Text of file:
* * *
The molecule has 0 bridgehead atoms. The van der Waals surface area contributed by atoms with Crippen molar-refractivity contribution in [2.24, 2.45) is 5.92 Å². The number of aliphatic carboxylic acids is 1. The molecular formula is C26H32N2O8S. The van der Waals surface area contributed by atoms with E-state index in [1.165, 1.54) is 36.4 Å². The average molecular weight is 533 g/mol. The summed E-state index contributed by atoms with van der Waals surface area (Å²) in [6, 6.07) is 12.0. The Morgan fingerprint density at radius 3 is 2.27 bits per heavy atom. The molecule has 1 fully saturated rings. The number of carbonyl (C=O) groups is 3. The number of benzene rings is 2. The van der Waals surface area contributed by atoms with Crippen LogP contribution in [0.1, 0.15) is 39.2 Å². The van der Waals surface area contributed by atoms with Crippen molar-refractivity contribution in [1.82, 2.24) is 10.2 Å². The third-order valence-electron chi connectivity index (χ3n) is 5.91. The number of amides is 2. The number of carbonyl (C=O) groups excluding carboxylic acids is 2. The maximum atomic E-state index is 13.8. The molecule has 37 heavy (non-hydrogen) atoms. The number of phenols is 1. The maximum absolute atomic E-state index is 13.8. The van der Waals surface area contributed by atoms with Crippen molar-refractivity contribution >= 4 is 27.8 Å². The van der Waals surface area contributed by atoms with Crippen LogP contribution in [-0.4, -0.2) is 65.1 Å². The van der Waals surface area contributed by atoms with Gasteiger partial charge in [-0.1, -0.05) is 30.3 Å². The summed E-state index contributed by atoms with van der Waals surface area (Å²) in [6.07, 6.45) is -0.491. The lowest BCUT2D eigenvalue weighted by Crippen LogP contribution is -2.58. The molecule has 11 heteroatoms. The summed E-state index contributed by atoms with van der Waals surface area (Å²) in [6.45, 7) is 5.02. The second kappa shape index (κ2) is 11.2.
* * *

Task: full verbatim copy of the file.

The molecule has 0 bridgehead atoms. The van der Waals surface area contributed by atoms with Crippen molar-refractivity contribution in [2.24, 2.45) is 5.92 Å². The number of aliphatic carboxylic acids is 1. The molecular formula is C26H32N2O8S. The van der Waals surface area contributed by atoms with E-state index in [1.165, 1.54) is 36.4 Å². The average molecular weight is 533 g/mol. The summed E-state index contributed by atoms with van der Waals surface area (Å²) in [6, 6.07) is 12.0. The Morgan fingerprint density at radius 3 is 2.27 bits per heavy atom. The molecule has 1 fully saturated rings. The number of carbonyl (C=O) groups is 3. The number of benzene rings is 2. The van der Waals surface area contributed by atoms with Crippen LogP contribution in [0.1, 0.15) is 39.2 Å². The van der Waals surface area contributed by atoms with Crippen molar-refractivity contribution in [1.82, 2.24) is 10.2 Å². The third-order valence-electron chi connectivity index (χ3n) is 5.91. The number of amides is 2. The number of carbonyl (C=O) groups excluding carboxylic acids is 2. The maximum atomic E-state index is 13.8. The molecule has 37 heavy (non-hydrogen) atoms. The number of phenols is 1. The maximum absolute atomic E-state index is 13.8. The van der Waals surface area contributed by atoms with Crippen molar-refractivity contribution >= 4 is 27.8 Å². The van der Waals surface area contributed by atoms with Crippen LogP contribution in [-0.4, -0.2) is 65.1 Å². The van der Waals surface area contributed by atoms with Gasteiger partial charge in [-0.1, -0.05) is 30.3 Å². The summed E-state index contributed by atoms with van der Waals surface area (Å²) in [6.07, 6.45) is -0.491. The lowest BCUT2D eigenvalue weighted by Crippen LogP contribution is -2.58. The molecule has 11 heteroatoms. The summed E-state index contributed by atoms with van der Waals surface area (Å²) in [6.45, 7) is 5.02. The second kappa shape index (κ2) is 11.2.